Professor Jie Tang, Group Leader of the 1D Nanomaterials Research Group of the Materials Processing Unit, National Institute for Materials Science, and Mr. Qian Cheng, a doctoral student and NIMS Junior Researcher in the same Group, have succeeded in dramatically increasing the energy density of supercapacitors, which are used to store electrical energy.
Professor Jie Tang, Group Leader of the 1D Nanomaterials Research Group of the Materials Processing Unit (Unit Director: Yoshio Sakka), National Institute for Materials Science (President: Sukekatsu Ushioda), and Mr. Qian Cheng, a doctoral student and NIMS Junior Researcher in the same Group, have succeeded in dramatically increasing the energy density of supercapacitors, which are used to store electrical energy. This was realized by developing a new electrode in which graphene nanosheets are stacked in a layered structure with carbon nanotubes sandwiched between the graphene layers.
Various new batteries, such as nickel metal hydride batteries, are currently being developed with the aims of achieving higher efficiency and higher energy storage for electric power supplies. In comparison with batteries, capacitors have a larger output power density to enable rapid charging, excellent durability to allow operations in both higher and lower extreme temperatures, better cyclicity for recharging repeatedly over a long period, and are also safer. However, it has been as a great technical challenge to realize high energy density due to the relatively low specific capacity of the conventional capacitor devices.
In order to achieve a revolutionary increase in density of energy storage, Professor Tang and her team, in collaboration with Professor Lu-Chang Qin of the University of North Carolina at Chapel Hill in the United States, have designed and developed a graphene-based composite structure, in which graphene is used as the base material of the capacitor electrodes and carbon nanotubes (CNT) are inserted between the graphene sheets. In this structure graphene offers a far larger specific surface area (2630 m2/g) than the conventional materials and the CNTs function as spacers as well as conducting paths to enable adsorption of a larger quantity of electrolyte ions on the graphene surface. With this graphene-CNT composite as the capacitor electrodes, Professor Tang has obtained a high energy density of 62.8 Wh/kg and output power density of 58.5 kW/kg using organic electrolyte. By using an ionic liquid as the electrolyte, they have achieved an energy density of 155.6 Wh/kg, which is comparable to that of nickel metal hydride batteries.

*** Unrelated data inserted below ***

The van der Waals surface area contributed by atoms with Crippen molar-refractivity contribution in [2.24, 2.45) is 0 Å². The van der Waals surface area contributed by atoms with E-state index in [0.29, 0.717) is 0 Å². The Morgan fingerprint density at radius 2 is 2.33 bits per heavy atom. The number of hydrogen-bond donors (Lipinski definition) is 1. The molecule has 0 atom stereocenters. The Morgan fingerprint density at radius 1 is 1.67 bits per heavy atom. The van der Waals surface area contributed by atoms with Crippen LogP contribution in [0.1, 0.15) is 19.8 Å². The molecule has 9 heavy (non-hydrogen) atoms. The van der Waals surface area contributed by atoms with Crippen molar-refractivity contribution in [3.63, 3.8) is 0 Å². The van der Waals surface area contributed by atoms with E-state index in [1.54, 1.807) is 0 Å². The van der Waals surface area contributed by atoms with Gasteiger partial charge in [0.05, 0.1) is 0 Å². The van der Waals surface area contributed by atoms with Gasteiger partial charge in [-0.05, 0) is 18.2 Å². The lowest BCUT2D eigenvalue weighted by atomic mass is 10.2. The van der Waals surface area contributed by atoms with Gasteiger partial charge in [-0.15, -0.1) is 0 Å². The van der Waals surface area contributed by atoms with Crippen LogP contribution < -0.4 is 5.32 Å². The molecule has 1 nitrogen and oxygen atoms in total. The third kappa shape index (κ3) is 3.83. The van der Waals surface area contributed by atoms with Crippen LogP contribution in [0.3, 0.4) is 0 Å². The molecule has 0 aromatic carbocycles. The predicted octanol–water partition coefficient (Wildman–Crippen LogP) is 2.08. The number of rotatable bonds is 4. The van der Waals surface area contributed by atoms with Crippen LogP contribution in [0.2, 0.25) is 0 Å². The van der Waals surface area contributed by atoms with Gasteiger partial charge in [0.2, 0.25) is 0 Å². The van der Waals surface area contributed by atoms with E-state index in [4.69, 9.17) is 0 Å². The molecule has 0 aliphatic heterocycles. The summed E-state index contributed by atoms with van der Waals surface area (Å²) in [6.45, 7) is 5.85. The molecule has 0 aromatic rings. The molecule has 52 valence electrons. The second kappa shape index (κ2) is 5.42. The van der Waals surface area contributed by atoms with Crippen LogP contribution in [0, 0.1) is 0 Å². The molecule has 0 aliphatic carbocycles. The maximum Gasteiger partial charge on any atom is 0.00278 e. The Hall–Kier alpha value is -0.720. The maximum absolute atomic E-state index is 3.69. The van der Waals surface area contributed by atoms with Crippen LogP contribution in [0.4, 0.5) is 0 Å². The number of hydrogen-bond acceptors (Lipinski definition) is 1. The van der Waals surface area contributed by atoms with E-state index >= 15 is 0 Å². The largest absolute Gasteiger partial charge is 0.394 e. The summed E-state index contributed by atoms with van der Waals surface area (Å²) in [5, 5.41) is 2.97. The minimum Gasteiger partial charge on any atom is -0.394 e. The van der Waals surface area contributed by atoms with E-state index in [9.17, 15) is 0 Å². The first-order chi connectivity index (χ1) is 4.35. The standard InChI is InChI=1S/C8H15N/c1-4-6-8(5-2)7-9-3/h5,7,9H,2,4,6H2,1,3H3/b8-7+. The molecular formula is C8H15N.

Among the many industrial applications of capacitors, the new capacitors developed in this research offer promises as power sources for electric and hybrid vehicles, which require high energy density. As the current production processes are also inexpensive and can be scaled up, large expectations are placed on practical applications.
This research achievement is published in the latest issue of Physical Chemistry Chemical Physics, a scientific journal published in London by the Royal Society of Chemistry.
Further reports about: > CNT > Charging > Graphene-Based Electronic Devices > Materials Science > NIMS > Speed > Success > Supercapacitors > carbon nanotubes > electrical energy > energy density > energy storage > hybrid vehicle > industrial application > metal hydride > nanomaterials > production process
Melting solid below the freezing point
23.01.2017 | Carnegie Institution for Science
An innovative high-performance material: biofibers made from green lacewing silk
20.01.2017 | Fraunhofer-Institut für Angewandte Polymerforschung IAP
For the first time ever, a cloud of ultra-cold atoms has been successfully created in space on board of a sounding rocket. The MAIUS mission demonstrates that quantum optical sensors can be operated even in harsh environments like space – a prerequi-site for finding answers to the most challenging questions of fundamental physics and an important innovation driver for everyday applications.
According to Albert Einstein's Equivalence Principle, all bodies are accelerated at the same rate by the Earth's gravity, regardless of their properties. This...
An important step towards a completely new experimental access to quantum physics has been made at University of Konstanz. The team of scientists headed by...
Yersiniae cause severe intestinal infections. Studies using Yersinia pseudotuberculosis as a model organism aim to elucidate the infection mechanisms of these...
Researchers from the University of Hamburg in Germany, in collaboration with colleagues from the University of Aarhus in Denmark, have synthesized a new superconducting material by growing a few layers of an antiferromagnetic transition-metal chalcogenide on a bismuth-based topological insulator, both being non-superconducting materials.
While superconductivity and magnetism are generally believed to be mutually exclusive, surprisingly, in this new material, superconducting correlations...
Laser-driving of semimetals allows creating novel quasiparticle states within condensed matter systems and switching between different states on ultrafast time scales
Studying properties of fundamental particles in condensed matter systems is a promising approach to quantum field theory. Quasiparticles offer the opportunity...
19.01.2017 | Event News
10.01.2017 | Event News
09.01.2017 | Event News
24.01.2017 | Earth Sciences
24.01.2017 | Life Sciences
24.01.2017 | Physics and Astronomy